It taught teachers around the country: You can challenge the attack on your jobs, your unions and your schools—and win. It taught students and parents: There’s an alternative to deteriorating conditions, school closures and the corporatization of education if we all fight together. And finally, for Mayor Rahm Emanuel, the supposed Democratic “friends of labor” and corporate school “reformers”: You’d better think twice before you go after us again.32
Conclusion: We must continue
From the early days of industrialization, to the crisis of the 1930s, through the McCarthy era, and until today, the wealthiest Chicagoans have played an active role in shaping public education. Aided by their counterparts nationally, they have used their wealth and power to impose a business model on our schools designed to limit education to barebones programs that promote only those skills and subjects necessary to prepare youth for lives in a disciplined, compliant workforce. They have dodged taxes and depleted school revenue; used their political connections to influence school admissions and hiring; promoted racist and sexist policies in hiring and firing teachers; supported policies that desiccate the quality of education for the poor and students of color; and attempted to undermine and eliminate the collective power of unionized teachers. And they are currently crafting plans to close dozens more schools in Chicago and open still more nonunion privatized charter schools.
At the same time Chicago teachers have shown extraordinary commitment to defending public education from the corporate elite. Teachers waged the “Teachers Tax Crusade” in the late 1800s; fought in the midst of the Great Depression for more music, art, and physical education programs; opposed loyalty oaths for teachers during the McCarthy era; and won better pay, smaller class sizes, fair hiring practices, and Black studies programs in the 1960s and 70s. Today’s CORE-led CTU is building social-movement unionism to defend teaching and learning from a stunted paradigm that would reduce “education” to rote learning and test score evaluations, among other important gains.
The history of the Chicago Teachers Union demonstrates this essential truth: When educators adopt a class struggle approach to unionism—one that relies on the power of rank-and-file teachers rather than simply on closed-door discussions between union officials and the Board of Education—they have the capacity to re-envision the future and win gains for public education. Moreover, when the power of the rank and file is combined in concert with social movements—from women’s suffrage to Occupy—the power of teachers is magnified many times over. Yet the history also reveals that when these unions are divided—most often it has been by race or gender—their ability to mount the necessary struggle is stunted, and odds of success decrease.
Because of the long history of struggle waged by Chicago teachers, today’s CTU is in a better place than ever before to help remake education—by supporting teachers in ways that help them develop the whole child, and not simply prepare today’s youth to be disciplined workers in low-wage employment. Yet with plans for more mass school closures and further privatization, we can be certain that the wealthiest 1 percent of Chicagoans will not give up their plan to profit from the schools until their riches are wrested away and their kids attend the same schools as everyone else.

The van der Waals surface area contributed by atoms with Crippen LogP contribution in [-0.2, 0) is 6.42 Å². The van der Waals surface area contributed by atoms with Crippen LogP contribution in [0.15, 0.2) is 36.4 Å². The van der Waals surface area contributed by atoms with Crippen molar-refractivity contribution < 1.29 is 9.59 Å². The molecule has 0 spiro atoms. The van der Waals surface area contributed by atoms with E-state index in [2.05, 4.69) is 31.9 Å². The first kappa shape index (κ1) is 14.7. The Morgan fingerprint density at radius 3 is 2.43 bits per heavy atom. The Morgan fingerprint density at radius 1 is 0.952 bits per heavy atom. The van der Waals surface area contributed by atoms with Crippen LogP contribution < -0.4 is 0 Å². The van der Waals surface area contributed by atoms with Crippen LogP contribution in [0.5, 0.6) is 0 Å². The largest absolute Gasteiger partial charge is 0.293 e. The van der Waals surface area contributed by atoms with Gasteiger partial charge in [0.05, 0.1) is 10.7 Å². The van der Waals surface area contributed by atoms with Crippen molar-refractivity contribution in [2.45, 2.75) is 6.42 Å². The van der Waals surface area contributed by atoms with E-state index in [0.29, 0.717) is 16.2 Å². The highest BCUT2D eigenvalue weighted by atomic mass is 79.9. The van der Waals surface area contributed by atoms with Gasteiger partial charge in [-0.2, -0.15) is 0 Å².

As one CTU member said of the 2012 strike,
We fought for more social services that our students need. We fought for equal investment and funding for all schools, for equality and equity in education. We fought for an end of poverty and violence that so many of our students struggle with every day. We also know that we must continue to stay committed to the realization of these beliefs and rights.33
- “The Meaning of Our Struggle in Chicago,” Socialist Worker, September 4, 2012, http://socialistworker.org/2012/09/04/th....
- Margaret Haley, Battleground: The Autobiography of Margaret A. Haley (Chicago: University of Illinois, 1982), 20–21.
- Kate Rousmaniere, Citizen Teacher: The Life and Leadership of Margaret Haley (Albany, NY: State University of New York Press, 2005), ix.
- John F. Lyons, Teachers and Reform: Chicago Public Education, 1929–1970 (Chicago, Il.: University of Illinois Press, 2008), 15.
- Marjorie Murphy, Blackboard Unions: The AFT and the NEA 1900–1980 (Ithaca, NY: Cornell University Press, 1990), 95.
- Lyons, 26.
- Ibid., 27–28.
- Ibid., 32.
- Ibid., 30.
- Ibid., 33–39.
- Ibid., 39–40.
- Ibid., 40–41.
- Ibid., 46.
- Ibid., 128.
- Ibid., 132.
- Ibid., 133.
- Aaron Brenner, Robert Brenner, Cal Winslow, Rebel Rank and File: Labor Militancy and the Revolt from Below During the Long 1970s (New York: Verso, 2010), xi.
- Lyons, 175.
- Ibid., 177.
- Ibid., 200.
- Ibid., 203.
- Ibid., 204.
- Dakarai I. Aarons, “Chicago School Closings Found to Yield Few Gains,” Education Week, April 4, 2012.
- Karen Hawkins, “Chicago Teen Deaths, Violence Tied To School Reform Plan?,” Huffington Post, October 6, 2009, http://www.huffingtonpost.com/2009/10/06....
- Valerie Strauss, “More on Duncan’s VIP list in Chicago,” Washington Post, March 27, 2010.
- Teachers for Social Justice video of speech, http://vimeo.com/12642225.
- George N. Schmidt, Substance News, March 9, 2012, http://www.substancenews.net/articles.ph....
- Labor Beat video, http://www.youtube.com/watch?v=UEx1DsJVNLQ
- “The Meaning of Our Struggle in Chicago.”
- Kirstin Roberts, “We Stood up to the Bullies,” Socialist Worker, October 9, 2012, http://socialistworker.org/2012/10/09/we....
- CTU blog, September 13, 2012, http://www.ctunet.com/blog/new-poll-show....
- Editorial, “Learning from the Chicago Teachers,” Socialist Worker, September 27, 2012, http://socialistworker.org/2012/09/27/le....
- Kirstin Roberts, “We Stood up to the Bullies,” 10/9/2012, available at: http://socialistworker.org/2012/10/09/we...